But adding three games — for the two finalists — doesn’t seem to jive with the longheld position of so many NCAA presidents: “We just can’t do that to these student-athletes.” (Nevermind that they’ve done it to other student-athletes in every other level of every other sport.)
A four-team plan would probably allow the regular season to maintain its importance. And let’s face it, do the number 5, 6, 7 or 8 teams in America ever have much claim to the national crown? Four-teams makes the most sense in this writer’s view. But this writer also wrote that part about an eight-team playoff being worth more cash… so the guess here is that eventually, an eight-team plan is coming. If not immediately, then down the road.
What would an eight-team playoff look like then? We’ve gone back over the past five seasons to get the answer. Using the final BCS standings lists from 2011 through 2007, we’ve seeded an eight-team bracket in each case. You can compare the actual BCS Championship Game to what a four-team playoff would have looked like to what an eight-team playoff would have looked like. We’ve listed the #9 team in each season just to see which squad would be left squawking. And we’ve listed — for you lovers of a 16-team idea — how many three- and ever four-loss teams would have been invited into that size field. (Sixteen won’t happen or a long, long time, folks.)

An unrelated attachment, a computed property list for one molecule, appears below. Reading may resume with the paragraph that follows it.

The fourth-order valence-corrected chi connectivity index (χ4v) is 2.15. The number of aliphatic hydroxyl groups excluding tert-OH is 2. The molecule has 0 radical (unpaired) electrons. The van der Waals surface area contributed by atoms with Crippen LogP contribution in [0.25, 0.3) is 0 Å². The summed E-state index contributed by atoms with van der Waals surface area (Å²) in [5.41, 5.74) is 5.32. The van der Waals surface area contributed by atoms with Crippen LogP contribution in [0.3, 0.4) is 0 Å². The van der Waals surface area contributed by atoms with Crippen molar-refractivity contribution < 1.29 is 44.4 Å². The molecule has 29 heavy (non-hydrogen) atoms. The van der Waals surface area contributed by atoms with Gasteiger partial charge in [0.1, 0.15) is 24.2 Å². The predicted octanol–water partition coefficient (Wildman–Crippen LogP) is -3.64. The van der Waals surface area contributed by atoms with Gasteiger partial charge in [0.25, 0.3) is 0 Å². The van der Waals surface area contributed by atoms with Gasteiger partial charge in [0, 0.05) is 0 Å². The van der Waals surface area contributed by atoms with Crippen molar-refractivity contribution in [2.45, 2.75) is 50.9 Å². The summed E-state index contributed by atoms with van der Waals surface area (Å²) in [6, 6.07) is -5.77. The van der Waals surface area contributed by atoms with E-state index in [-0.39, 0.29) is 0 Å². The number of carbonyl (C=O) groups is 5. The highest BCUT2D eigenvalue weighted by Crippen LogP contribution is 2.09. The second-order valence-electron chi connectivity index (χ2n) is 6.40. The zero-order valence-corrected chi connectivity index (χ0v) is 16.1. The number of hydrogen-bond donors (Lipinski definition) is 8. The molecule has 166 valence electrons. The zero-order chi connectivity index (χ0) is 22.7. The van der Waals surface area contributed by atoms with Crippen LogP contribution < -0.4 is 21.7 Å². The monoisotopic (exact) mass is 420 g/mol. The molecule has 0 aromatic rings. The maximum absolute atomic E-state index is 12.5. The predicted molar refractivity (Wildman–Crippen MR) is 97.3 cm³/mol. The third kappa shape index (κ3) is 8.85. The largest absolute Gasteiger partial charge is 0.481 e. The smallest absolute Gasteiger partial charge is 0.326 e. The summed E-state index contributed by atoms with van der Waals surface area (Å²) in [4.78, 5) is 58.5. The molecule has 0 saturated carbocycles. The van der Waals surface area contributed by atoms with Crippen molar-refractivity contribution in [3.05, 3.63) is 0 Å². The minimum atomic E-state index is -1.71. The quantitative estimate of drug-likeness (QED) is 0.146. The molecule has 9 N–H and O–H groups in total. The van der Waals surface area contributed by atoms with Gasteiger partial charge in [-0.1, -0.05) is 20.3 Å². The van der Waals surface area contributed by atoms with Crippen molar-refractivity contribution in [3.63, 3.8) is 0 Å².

But for the sake of research, here’s the BCS as it was and as it might have been:
Real BCS Title Game: 1 LSU (13-0) vs 2 Alabama (11-1)
1 LSU (13-0) vs 4 Stanford (11-1)
2 Alabama (11-1) vs 3 Oklahoma State (11-1)
1 LSU (13-0) vs 8 Kansas State (13-0)
4 Stanford (11-1) vs 5 Oregon (11-2)
3 Oklahoma State (11-1) vs 6 Arkansas (10-2)
2 Alabama (11-1) vs 7 Boise State (11-1)
* #9 team left out: South Carolina (10-2)
* 16-Team Playoff would have included four three-loss teams
Real BCS Title Game: 1 Auburn (13-0) vs 2 Oregon (12-0)
1 Auburn (13-0) vs 4 Stanford (11-1)
2 Oregon (12-0) vs 3 TCU (12-0)
1 Auburn (13-0) vs 8 Arkansas (10-2)
4 Stanford (11-1) vs 5 Wisconsin (11-1)
3 TCU (12-0) vs 6 Ohio State (11-1)